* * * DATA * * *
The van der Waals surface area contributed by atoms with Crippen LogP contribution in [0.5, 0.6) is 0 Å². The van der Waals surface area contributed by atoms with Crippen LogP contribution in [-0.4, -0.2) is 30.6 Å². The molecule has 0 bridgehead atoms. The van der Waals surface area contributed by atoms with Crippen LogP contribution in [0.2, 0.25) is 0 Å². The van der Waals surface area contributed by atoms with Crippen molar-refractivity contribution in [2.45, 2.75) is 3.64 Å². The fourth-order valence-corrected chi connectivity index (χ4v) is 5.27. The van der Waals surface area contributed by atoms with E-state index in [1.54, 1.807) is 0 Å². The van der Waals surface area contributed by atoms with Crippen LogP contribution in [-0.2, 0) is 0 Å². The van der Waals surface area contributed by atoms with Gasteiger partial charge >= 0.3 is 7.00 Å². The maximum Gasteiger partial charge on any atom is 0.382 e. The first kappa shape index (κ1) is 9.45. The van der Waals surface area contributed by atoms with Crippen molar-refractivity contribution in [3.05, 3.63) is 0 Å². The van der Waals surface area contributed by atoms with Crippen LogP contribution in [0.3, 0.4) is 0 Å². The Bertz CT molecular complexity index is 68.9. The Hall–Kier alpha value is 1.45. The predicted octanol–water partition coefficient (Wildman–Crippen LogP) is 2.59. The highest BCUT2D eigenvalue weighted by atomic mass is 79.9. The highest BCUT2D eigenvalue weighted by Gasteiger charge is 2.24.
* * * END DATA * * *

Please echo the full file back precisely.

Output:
The van der Waals surface area contributed by atoms with Crippen LogP contribution in [0.5, 0.6) is 0 Å². The van der Waals surface area contributed by atoms with Crippen LogP contribution in [-0.4, -0.2) is 30.6 Å². The molecule has 0 bridgehead atoms. The van der Waals surface area contributed by atoms with Crippen LogP contribution in [0.2, 0.25) is 0 Å². The van der Waals surface area contributed by atoms with Crippen molar-refractivity contribution in [2.45, 2.75) is 3.64 Å². The fourth-order valence-corrected chi connectivity index (χ4v) is 5.27. The van der Waals surface area contributed by atoms with E-state index in [1.54, 1.807) is 0 Å². The van der Waals surface area contributed by atoms with Crippen LogP contribution in [-0.2, 0) is 0 Å². The van der Waals surface area contributed by atoms with Gasteiger partial charge >= 0.3 is 7.00 Å². The maximum Gasteiger partial charge on any atom is 0.382 e. The first kappa shape index (κ1) is 9.45. The van der Waals surface area contributed by atoms with Crippen molar-refractivity contribution in [3.05, 3.63) is 0 Å². The van der Waals surface area contributed by atoms with Crippen LogP contribution in [0.3, 0.4) is 0 Å². The Bertz CT molecular complexity index is 68.9. The Hall–Kier alpha value is 1.45. The predicted octanol–water partition coefficient (Wildman–Crippen LogP) is 2.59. The highest BCUT2D eigenvalue weighted by atomic mass is 79.9. The highest BCUT2D eigenvalue weighted by Gasteiger charge is 2.24.